Ducks may derail Unalaska harbor project

Posted: Sunday, November 05, 2000

UNALASKA (AP) -- A flock of threatened ducks could scuttle plans for a proposed new Unalaska harbor.

The city wants to build a new $8 million harbor in the bay at Little South America with the help of $6 million from the Army Corps of Engineers.

But the project has been put on hold because of a flock of Steller's eider ducks that winter near the proposed harbor. The ducks are classified as ''threatened,'' and several federal agencies are leery of disturbing their habitat.

Sorting out the balance between wildlife habitat and development could take years of study, push back the proposed harbor project until at least 2004, or stop it altogether.

The city had initially hoped to begin construction as early as next year.

''It's just going to put a serious crimp on our plans for Little South America,'' said Scott Seabury, Unalaska city manager.

The proposed development is often referred to as the ''small boat harbor,'' but it would be used for vessels in the 150-foot range. A second phase of the harbor could accommodate smaller boats.

Army Corps of Engineers officials say the project should proceed as soon as possible. Depending on the design, the harbor would create badly needed moorage for 40-70 boats.

But representatives of the National Park Service and U.S. Fish and Wildlife Service want to take a closer look before construction begins. They are recommending a formal environmental impact study, which would take several years and cost at least $200,000.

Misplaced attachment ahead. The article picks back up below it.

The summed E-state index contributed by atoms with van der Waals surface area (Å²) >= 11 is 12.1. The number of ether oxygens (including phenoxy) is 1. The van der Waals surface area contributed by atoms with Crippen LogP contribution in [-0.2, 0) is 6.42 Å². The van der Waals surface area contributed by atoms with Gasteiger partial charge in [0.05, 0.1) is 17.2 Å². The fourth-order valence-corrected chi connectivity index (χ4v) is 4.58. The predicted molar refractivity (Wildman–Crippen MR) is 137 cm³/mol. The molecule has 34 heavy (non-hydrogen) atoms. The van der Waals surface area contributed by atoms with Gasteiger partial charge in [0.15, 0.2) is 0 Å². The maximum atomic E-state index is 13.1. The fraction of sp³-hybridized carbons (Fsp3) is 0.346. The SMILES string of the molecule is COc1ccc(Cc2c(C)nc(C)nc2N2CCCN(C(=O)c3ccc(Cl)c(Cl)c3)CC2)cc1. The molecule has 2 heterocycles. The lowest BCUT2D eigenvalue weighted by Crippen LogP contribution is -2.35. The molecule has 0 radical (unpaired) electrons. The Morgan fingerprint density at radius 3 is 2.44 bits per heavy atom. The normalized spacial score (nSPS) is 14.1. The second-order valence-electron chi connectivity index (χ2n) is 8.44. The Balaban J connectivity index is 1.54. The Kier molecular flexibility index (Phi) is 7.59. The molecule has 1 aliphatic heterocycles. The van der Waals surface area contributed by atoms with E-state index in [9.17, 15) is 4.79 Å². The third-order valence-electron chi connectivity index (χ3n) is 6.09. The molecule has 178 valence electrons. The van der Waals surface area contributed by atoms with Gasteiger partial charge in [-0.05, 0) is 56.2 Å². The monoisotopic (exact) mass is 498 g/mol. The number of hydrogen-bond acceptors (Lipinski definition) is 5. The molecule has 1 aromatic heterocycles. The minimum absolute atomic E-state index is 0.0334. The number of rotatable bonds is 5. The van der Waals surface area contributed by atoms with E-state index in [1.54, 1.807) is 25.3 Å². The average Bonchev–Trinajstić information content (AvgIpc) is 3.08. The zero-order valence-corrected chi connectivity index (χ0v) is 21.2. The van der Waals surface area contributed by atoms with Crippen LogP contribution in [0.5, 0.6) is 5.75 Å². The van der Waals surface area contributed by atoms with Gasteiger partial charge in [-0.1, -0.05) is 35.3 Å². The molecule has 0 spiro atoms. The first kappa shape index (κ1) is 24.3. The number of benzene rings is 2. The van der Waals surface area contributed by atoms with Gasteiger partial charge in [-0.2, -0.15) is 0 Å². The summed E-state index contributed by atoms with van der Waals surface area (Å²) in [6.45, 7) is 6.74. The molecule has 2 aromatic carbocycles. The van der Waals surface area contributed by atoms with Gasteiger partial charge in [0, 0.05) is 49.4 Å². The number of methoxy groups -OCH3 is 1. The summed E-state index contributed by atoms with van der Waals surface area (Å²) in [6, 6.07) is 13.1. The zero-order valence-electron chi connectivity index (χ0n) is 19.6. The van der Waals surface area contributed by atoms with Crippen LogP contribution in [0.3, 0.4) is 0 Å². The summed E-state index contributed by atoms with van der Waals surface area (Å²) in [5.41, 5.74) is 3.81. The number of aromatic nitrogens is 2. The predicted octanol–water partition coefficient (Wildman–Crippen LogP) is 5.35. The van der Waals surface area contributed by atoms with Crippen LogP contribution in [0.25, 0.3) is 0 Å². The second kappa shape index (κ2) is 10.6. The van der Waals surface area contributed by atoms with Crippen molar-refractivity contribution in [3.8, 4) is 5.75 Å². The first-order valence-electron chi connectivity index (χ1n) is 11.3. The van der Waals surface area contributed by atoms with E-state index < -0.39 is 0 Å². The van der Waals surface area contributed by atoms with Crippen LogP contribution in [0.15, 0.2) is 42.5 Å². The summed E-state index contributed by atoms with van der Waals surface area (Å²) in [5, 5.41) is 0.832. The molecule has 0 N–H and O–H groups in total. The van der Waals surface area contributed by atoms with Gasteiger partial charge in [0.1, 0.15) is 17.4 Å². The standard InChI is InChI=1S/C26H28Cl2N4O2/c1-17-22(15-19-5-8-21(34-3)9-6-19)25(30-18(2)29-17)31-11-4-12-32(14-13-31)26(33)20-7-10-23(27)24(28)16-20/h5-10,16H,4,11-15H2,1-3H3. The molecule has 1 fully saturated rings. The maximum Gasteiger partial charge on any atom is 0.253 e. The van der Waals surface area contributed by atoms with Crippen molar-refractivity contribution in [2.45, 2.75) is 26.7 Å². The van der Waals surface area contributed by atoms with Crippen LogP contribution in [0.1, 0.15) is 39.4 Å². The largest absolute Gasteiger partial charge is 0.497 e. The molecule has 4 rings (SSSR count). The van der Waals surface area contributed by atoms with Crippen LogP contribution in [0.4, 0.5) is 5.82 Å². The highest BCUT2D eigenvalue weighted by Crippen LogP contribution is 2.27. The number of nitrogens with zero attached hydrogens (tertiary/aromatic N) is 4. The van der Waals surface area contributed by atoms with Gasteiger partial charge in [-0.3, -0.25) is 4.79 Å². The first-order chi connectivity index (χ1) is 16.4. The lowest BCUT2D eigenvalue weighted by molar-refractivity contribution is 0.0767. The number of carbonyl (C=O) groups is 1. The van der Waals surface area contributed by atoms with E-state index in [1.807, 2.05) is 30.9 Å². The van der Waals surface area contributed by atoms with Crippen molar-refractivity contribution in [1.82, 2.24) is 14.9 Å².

''Our primary concern was the use of Little South America by Steller's eiders and other sea ducks,'' said Mark Schroeder, a biologist with the U.S. Fish and Wildlife Service. ''Our request to the corps was that it needed to be studied more.''

Both supporters and critics of the harbor plan agree that the area is the winter home of 100 to 150 eiders. They disagree, however, on the effect development would have on the birds.

''The project proponents really believe if they build a boat harbor, the eiders will just move,'' said John Burns, a corps biologist. ''Fish and Wildlife thinks they're there for a reason.''

There are other options for a new harbor that may not be as environmentally sensitive as the Little South America site. But each would require expensive breakwater projects.

The Steller's eider was classified as threatened by the federal government in 1997, although there are not specific population counts for the birds. The duck gained the distinction largely because its nesting grounds on the Yukon Delta have diminished dramatically.

The eiders spend their winters in the Aleutians and Alaska Peninsula, and summer on the North Slope.

Scott Diener, city planning director, said the city may continue working with the Army Corps of Engineers or may pay for an environmental study to expedite the process.



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